Everyone loves growing an edible landscape. One of the backbones of an organic garden is small fruits, such as strawberries, blueberries, raspberries, and blackberries. These fruits have been family favorites for hundreds of years, and are just as good fresh from the garden as they are preserved in jams or baked into pies and cobblers. Adding berries to your backyard will be one of the best investments of your time, as most berry crops can be expected to produce fruit for five to ten years or even longer.
Berries have also been used medicinally in many cultures for centuries.
- Blackberry plants have been shown to have antimicrobial, anticancer, anti-dysentery, anti-diarrheal and anti-diabetic properties. It is also a good antioxidant.
- Blueberries are high in fiber, vitamin C, vitamin K and manganese.
- Raspberries are also high in various vitamins, antioxidants, and fiber. Additionally, they have been shown to have a high concentration of ellagic acid, a phenolic compound that prevents cancer.
- Strawberries have also been shown to improve eye care and brain function, as well as relieve high blood pressure, arthritis, gout, and various cardiovascular diseases. Moreover, the antioxidant content in them helps in improving the immune system, preventing various types of cancer and reduces the signs of premature aging.
Start Growing Berries
All types of berries will have specific needs depending upon which particular type of crop you are planting. A few common similarities are that almost all berry plants throw out runners, or roots that grow horizontally out from the main plant to produce the next generation of plants.
Because of this, we like to recommend that berries are planted in raised beds, which can help not just with containing your crop to a designated area, but also with soil drainage.
Additionally, many berry types such as raspberries and blackberries grow upwards, requiring the support of a trellis to maintain their height.
When and Where Should You Grow Berry Bushes?
Most berries will grow best in an area with well-drained soil that receives plenty of sun. Of course, some varieties of berries have more specific requirements than others.
Strawberries are one of these. When compared to blueberries, raspberries, and blackberries, strawberries are short-lived crops. The “mother” plant will only survive a few years before it dies. However, it does produce several “daughter” plants in this time. The trick is to maintain a balance between mother and daughter plants in your strawberry bed to avoid overcrowding and to ensure your crop continues fruit production year after year.
Raised beds are recommended for strawberry planting, as these crops require good drainage, and the edges of the bed will help contain your strawberry roots.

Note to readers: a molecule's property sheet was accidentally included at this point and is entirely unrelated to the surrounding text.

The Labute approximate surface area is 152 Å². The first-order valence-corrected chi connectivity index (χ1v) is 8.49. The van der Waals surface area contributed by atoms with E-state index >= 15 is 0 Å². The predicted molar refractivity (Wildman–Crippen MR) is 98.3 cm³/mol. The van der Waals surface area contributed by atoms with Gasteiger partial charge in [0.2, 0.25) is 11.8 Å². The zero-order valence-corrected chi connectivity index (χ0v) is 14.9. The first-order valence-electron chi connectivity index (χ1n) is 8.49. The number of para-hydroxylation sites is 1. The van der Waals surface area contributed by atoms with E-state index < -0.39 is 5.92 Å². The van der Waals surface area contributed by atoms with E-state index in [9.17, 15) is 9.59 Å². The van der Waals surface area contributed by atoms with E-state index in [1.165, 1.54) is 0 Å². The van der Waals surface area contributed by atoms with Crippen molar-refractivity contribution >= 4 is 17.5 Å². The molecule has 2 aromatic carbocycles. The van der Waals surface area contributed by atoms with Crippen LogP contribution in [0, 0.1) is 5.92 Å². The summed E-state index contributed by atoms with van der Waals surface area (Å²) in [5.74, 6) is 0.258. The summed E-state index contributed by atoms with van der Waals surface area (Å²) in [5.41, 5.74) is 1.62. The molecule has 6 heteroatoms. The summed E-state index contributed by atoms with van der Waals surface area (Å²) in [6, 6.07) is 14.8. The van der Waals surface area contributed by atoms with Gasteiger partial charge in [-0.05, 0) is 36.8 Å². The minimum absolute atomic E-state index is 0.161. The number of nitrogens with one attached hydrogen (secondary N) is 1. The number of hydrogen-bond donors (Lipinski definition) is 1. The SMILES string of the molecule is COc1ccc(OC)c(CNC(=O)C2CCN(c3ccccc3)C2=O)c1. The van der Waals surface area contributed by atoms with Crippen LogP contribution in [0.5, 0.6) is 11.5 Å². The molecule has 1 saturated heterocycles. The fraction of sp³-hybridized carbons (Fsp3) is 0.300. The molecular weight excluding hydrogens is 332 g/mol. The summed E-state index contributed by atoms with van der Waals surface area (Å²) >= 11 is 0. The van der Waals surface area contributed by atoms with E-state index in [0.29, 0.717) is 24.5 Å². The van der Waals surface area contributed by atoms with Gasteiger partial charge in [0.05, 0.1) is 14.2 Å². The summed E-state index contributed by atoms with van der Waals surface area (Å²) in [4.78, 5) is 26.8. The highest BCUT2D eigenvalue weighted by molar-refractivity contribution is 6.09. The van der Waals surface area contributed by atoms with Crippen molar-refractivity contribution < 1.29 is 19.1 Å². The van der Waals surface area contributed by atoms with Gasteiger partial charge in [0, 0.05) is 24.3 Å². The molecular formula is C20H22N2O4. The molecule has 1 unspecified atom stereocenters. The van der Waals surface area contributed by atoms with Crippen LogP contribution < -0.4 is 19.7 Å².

Additionally, you’ll want to consider the type of strawberry you are planting. Strawberries come in three main varieties:
- Summer-bearing (or “June-bearing”): These bear all of their fruit in one very large crop in early summer.
- Everbearing: These produce two smaller crops, one in early summer and one towards the end of the growing season.
- Day-neutral: These are a newer variety which produces fruit throughout the season.
Each of these types also has distinct advantages and traits pertaining to the growth patterns of the crop itself. Before you make your decision, you can research much more about growing strawberries and the different varieties available here.
Blueberries and Lingonberries
Blueberries and Lingonberries are also special considerations in that they require acidic soil. The process of acidifying your soil should begin about a year before you intend to plant your berries. These berries like a pH of about 4.5-5.5.
To achieve this pH, dig in peat moss, coffee grounds, and pine needles. Then, even mulch with pine needles. Once you’ve added the material and let it bake in there for a few weeks, use a soil tester to determine the pH. After this, you will want to maintain the desired pH throughout the season. This can be done by continuing to mulch with an acidic material, such as the pine needles.
Raspberries and Blackberries
Raspberries and blackberries (Genus Rubus), which are also known as brambles, should be planted in late fall or early spring with plenty of room to grow. Since brambles grow through shallow runners, it’s best controlled by planting in a raised bed.
Additionally, raspberry roots do not like the heat of the summer. Due to this, mulching and preventative use of a fungicide are recommended.
During the growing season, brambles will shoot up canes or stalks. These are vegetative in their first year and flower the next before dying. New canes grow each year so after the initial year in the ground, you should expect to produce a crop of fruit each year. Raspberries and other brambles can live for ten years or more when properly maintained before the original plants will need to be replaced.
However, you will want to beware, they are susceptible to disease. Because of this, avoid planting near members of the nightshade family (potatoes, tomatoes, peppers, eggplant) and at least 500 yards away from any wild Rubus crops.
Understanding Seed Germination for Berries
Most berries you will want to plant are self-fruitful, meaning you do not need to worry about cross-pollination in order for the seeds to germinate.